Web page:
The Corbyn victory in the Labour leadership contest has revitalised the left. By challenging the deadly discourse of austerity, he has threatened consensual politics in the UK. However, his strategy has also opened up historical discussion about the real mission of left politicians. While the Corbyn surge can be perceived as a populist challenge to a complacent establishment, it can also be viewed as a flowering of the values of 1968.
In 1968, capitalism was challenged in Paris, while state socialism was attacked in Prague. Both oligarchical systems were assaulted by determined democratic movements. The Corbyn insurgency has that same democratising flavour. Furthermore, the fact is that optimism is once again in the air.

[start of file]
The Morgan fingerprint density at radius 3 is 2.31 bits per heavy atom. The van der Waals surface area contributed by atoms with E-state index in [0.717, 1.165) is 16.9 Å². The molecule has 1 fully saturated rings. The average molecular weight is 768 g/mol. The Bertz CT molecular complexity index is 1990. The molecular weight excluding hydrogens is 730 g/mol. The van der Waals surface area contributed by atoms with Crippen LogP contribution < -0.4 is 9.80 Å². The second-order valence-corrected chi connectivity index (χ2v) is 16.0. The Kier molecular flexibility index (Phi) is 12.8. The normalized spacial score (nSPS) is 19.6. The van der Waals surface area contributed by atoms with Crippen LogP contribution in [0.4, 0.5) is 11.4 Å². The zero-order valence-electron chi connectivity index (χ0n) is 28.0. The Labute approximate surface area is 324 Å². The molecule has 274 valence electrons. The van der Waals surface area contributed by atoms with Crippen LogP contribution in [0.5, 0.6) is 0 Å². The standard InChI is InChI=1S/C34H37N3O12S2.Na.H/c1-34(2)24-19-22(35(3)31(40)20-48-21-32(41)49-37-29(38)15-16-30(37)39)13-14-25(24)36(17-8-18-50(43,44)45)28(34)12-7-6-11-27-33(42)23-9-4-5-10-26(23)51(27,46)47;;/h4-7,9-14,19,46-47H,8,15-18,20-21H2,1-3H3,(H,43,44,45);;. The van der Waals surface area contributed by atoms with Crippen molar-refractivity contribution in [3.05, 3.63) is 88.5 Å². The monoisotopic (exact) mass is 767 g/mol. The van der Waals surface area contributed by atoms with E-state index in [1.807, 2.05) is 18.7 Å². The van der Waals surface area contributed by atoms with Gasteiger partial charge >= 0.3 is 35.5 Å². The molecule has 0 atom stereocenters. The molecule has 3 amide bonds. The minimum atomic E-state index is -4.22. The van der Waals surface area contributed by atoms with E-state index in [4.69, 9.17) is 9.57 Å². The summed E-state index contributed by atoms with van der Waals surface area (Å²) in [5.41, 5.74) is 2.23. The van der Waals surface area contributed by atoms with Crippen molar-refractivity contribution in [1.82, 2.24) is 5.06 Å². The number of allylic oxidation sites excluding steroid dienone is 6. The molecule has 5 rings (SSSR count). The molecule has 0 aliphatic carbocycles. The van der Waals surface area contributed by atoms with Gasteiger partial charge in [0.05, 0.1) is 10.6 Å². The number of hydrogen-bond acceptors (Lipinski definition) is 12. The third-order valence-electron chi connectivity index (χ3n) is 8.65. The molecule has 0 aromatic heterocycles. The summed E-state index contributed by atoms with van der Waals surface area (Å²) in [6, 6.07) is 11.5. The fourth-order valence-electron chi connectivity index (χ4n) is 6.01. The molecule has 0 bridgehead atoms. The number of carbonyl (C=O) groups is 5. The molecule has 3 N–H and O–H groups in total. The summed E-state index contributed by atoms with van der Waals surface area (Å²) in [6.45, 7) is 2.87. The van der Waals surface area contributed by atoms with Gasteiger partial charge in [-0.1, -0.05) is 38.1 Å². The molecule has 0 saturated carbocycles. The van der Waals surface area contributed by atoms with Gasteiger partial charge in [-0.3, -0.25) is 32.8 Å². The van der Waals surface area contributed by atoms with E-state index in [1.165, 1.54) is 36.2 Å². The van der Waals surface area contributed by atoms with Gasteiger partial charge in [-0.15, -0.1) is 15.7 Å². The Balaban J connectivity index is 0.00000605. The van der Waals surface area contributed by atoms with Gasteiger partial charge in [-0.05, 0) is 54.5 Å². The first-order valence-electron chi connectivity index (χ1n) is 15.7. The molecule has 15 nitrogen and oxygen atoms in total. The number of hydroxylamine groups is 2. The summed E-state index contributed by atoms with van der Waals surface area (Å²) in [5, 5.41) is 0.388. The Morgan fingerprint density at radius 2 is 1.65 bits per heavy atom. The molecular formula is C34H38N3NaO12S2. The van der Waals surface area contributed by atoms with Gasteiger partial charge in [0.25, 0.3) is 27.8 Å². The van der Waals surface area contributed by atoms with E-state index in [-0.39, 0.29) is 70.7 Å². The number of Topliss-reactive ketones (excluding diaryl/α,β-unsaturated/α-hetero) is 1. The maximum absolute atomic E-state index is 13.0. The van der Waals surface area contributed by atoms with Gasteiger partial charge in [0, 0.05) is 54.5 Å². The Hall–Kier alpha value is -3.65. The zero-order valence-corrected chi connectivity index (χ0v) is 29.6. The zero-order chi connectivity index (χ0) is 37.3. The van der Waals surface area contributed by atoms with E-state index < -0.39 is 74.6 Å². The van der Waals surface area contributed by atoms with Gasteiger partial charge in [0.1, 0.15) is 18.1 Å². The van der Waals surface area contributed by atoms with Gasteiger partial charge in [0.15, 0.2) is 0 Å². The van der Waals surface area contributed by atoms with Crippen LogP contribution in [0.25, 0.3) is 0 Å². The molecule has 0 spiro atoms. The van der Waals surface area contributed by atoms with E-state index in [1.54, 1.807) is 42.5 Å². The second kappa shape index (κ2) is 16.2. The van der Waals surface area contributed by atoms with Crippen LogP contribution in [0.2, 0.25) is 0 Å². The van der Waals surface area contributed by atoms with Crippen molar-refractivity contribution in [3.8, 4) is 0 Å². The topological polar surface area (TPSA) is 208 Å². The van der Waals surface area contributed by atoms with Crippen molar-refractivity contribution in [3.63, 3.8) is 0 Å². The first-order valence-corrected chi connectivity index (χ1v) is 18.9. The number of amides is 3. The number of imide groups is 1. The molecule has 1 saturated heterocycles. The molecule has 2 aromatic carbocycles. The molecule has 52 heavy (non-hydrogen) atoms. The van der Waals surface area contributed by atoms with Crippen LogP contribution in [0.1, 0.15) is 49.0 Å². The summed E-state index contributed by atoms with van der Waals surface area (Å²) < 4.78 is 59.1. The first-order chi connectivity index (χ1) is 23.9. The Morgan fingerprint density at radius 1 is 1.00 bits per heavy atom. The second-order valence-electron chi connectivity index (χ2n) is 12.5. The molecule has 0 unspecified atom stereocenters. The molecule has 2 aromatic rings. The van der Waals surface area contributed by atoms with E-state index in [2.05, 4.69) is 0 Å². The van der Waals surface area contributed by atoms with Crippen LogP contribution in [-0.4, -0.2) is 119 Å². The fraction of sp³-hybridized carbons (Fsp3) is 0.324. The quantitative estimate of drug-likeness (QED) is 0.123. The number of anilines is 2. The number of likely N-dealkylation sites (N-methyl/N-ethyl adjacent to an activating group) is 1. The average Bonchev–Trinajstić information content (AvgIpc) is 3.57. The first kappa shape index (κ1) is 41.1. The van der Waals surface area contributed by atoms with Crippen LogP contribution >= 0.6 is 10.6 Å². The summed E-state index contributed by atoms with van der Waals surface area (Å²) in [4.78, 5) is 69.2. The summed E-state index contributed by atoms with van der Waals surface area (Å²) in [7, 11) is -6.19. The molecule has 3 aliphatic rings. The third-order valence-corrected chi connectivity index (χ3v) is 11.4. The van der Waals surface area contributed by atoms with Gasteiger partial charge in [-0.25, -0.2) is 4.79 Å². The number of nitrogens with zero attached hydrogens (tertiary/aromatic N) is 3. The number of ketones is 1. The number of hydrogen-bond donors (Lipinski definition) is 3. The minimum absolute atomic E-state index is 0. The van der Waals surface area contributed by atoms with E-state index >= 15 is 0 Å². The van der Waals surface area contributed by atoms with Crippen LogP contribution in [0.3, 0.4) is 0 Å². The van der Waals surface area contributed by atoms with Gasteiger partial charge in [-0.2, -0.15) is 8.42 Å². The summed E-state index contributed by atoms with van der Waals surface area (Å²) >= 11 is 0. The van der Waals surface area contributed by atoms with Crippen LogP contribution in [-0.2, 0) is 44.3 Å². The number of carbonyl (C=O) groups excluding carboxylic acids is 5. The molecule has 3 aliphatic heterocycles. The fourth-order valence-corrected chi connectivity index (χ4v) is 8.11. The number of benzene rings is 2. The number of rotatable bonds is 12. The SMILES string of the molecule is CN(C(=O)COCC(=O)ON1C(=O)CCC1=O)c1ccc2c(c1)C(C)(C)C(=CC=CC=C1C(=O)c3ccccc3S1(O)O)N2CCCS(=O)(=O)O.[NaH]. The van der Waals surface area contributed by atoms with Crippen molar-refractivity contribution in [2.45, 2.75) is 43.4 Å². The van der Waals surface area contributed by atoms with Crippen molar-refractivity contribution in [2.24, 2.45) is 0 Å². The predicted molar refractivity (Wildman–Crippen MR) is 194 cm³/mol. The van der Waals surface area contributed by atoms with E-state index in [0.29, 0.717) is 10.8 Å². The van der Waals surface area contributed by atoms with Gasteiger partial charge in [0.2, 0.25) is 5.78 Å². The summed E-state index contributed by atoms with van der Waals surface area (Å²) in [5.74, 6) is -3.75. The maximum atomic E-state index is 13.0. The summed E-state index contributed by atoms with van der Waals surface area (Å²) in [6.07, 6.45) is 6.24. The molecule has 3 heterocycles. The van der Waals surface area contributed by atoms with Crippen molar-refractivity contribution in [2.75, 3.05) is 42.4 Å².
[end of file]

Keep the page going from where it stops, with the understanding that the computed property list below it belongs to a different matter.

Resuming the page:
However, the forces of reaction proved far too powerful in 1968. The elites survived. And the left struggled. One reason for its difficulties was its emphasis on identity politics. While it was necessary to challenge patriarchy and racism, identity politics evolved into a diversion from the issue of social justice. The election of Corbyn as leader of the Labour Party can be seen as a rejection of technocratic identity politics. However, his prospects of success are restricted by a variety of national and international factors. Hence the left has to analyse the situation with care as the media attempts to destroy his reputation.